As someone who has invested much of my career in improving the instructional quality of schools for the benefit of students and educators, I believe most education reform will be stuck in second gear without fundamental changes in the culture of our schools.

Through the Center for Teacher Success, my colleagues and I work to improve the instructional quality of schools by focusing on the educator. We provide training and support to superintendents, district staff, principals and teachers. Our engagements often focus on helping school personnel improve their organizational culture. With so many other professional demands on teachers, some might question the importance we place on the quality of adult relationships on a campus.

I visit too many schools in Arizona where the daily routine of teachers is to close their classroom doors and teach with little or no interaction with their peers. Of course, this is not a new pattern for teachers. But it is clearly at odds with what we expect from our teachers in the 21st century. Simply stated, we expect teachers to work together so that students are prepared when they move on to their next teacher. This means teachers must be in sync with their grade-level peers and with the teachers in grades before and after them. The emphasis must be on true collaboration rather than isolation. And this collaboration must reflect a shared responsibility and accountability for high levels of student learning.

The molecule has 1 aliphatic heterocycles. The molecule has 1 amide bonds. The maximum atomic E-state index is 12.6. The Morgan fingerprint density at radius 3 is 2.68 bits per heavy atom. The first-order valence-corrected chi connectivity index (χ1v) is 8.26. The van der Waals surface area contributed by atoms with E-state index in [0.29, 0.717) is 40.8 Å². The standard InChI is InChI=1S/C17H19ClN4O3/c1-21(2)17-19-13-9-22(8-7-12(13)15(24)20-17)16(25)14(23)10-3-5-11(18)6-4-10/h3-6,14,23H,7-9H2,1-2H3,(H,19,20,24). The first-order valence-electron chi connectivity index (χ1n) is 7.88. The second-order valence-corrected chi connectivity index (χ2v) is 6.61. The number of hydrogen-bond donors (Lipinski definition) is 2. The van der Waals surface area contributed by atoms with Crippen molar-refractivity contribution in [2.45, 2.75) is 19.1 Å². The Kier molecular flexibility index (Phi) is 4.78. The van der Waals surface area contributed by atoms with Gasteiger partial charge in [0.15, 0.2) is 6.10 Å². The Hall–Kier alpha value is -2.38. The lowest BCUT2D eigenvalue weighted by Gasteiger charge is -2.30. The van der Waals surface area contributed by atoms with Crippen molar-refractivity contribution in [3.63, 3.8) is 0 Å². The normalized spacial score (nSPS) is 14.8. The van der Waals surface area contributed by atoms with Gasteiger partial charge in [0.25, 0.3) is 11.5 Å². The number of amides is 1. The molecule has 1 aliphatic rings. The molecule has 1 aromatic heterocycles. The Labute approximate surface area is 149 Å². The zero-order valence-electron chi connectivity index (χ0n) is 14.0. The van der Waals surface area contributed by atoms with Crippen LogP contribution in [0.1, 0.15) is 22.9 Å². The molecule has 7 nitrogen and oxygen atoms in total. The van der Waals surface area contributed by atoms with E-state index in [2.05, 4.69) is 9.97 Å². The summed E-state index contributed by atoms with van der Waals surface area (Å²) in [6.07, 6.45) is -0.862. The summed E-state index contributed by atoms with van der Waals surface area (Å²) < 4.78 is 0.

Progressive corporations have long understood the value of creating and sustaining collaborative cultures. For a number of years The Harvard Business Review has documented numerous examples of how companies have used collaboration as the cornerstone of high organizational performance. School leaders would do well to follow the lead and counsel from their corporate counterparts.

A growing body of research makes a compelling case for a collaborative culture in schools. Moreover, the research underscores positive changes for both teachers and students. Teachers develop a shared ownership for the direction of their school as well as greater responsibility for student achievement, increase their understanding of content and pedagogy, and adapt more quickly to the inevitable changes that must occur for schools to improve. Students’ academic gains are larger and there are lower rates of dropping out, absenteeism and truancy.

Building a collaborative culture takes more than a change in teacher attitudes and professional habits. District and school leaders must commit the time, training, and support required for meaningful collaboration to occur.   And with patience and persistence, collaborative cultures are an example of how raised expectations deliver a remarkable payoff in the form of stellar teachers and students.

Dr. Larry McBiles is Executive Director of the Center for Teacher Success.